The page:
Since the bike kitchen officially opened in October, 2023 they have been fully booked every day every week, so there has been a huge demand for it. They have had over 600 visitors and have served more than 2% of the entire campus. Romee has been interviewed by the local newspaper, the regional radio station, the national news and been on the television twice. She was also recently interviewed by a German news channel, so the bike kitchen has gotten international attention. 

Bike Kitchen at University of Amsterdam

I’m assuming that you’ve spoken to some of the women who have come to the bike kitchen. What views do they have on being able to tinker with their own bikes? 

When asked about the women who come to fix their bikes, Romee said that it’s not uncommon for women to come to the bike kitchen and say that they don’t know what happened to the bike and that they were almost apologetic for going there. What she does then is that she reassures them that it’s ok and explains to them how to fix their problem and she notices a more relaxed vibe seep in as well as confidence when they know how to fix the problem themselves. Something that really motivates her is when she sees those same people who came in with lack of confidence, walking out feeling that what they did was not so difficult and have a change of mindset. 

Do you feel that maybe having a workshop that teaches women how to fix their bikes can help empower women? 

When asked about whether having a workshop focusing on teaching women to fix their bikes, and whether that can help empower women, Romee agreed that it would be a helpful workshop to hold. She also stated that having her be a woman herself is helpful as she thinks that women in general feel more comfortable making mistakes when men are not present, where they feel that they won’t be judged. She also thinks that having a workshop with only women can be empowering because it can create a sense of belonging. So she is definitely willing to organise something like that.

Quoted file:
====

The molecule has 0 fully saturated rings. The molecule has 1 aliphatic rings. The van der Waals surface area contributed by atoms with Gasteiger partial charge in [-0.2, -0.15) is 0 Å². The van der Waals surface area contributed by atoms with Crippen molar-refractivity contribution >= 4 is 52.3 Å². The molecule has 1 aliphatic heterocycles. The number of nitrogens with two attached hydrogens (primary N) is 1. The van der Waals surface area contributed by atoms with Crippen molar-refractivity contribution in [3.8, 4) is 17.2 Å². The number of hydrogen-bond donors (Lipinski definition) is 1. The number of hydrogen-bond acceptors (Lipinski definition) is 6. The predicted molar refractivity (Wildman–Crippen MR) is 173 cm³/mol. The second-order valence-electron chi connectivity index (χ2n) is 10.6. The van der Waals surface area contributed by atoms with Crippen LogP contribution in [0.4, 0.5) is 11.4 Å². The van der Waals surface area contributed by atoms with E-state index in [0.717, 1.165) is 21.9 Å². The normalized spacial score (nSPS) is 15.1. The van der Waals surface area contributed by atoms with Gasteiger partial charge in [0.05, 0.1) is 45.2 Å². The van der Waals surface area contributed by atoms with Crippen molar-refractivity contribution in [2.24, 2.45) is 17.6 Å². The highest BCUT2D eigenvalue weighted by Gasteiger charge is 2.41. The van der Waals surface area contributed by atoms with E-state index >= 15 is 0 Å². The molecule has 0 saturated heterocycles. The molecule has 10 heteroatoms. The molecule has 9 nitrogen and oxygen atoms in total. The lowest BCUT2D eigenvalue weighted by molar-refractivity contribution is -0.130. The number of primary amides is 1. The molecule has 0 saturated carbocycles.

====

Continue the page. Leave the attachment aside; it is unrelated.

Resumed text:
How do you see the bike kitchen developing? 

Romee’s goal is to have a bike kitchen at every university campus in the Netherlands in the next five years. She has already been to the ministry to pitch to all universities to say that it is not difficult to start a bike kitchen. All you need is 25 sq metres, three mechanics and structure. Surprisingly, as I found out, bike kitchens are not that common in the Netherlands. The other bike kitchen at a university is a small one in Delft and in Wageningen. But in other countries such as France, Germany, England and the US bike kitchens are pretty well known. She also thinks that that, combined with the fact that there are more than 20,000 bikes on campus daily, was the reason for the cycle professor to get the idea to create a bike kitchen at UvA. 

Romee’s dream is to spread the concept of bike kitchens and for her in particular to make the connection between research, societal impact and practical knowledge. Another point she mentioned was to raise awareness and strengthen the relationship between people and products. In Amsterdam, the municipality throws away more than 200,000 abandoned bikes. She hopes that by teaching people how to fix their bikes, they will be less willing to throw them away and therefore create less waste. I think that she is well on her way to achieving that and UvA becoming a more sustainable environment thanks to the bike kitchen. 

You can also read an essay about the Bike Kitchen on our website: From DIY to Strengthening the Human Infrastructure or a recent interview with Romee about her new role as Bicycle Mayor of Amsterdam: Romee Nicolai is inaugurated as the new Bicycle Mayor of Amsterdam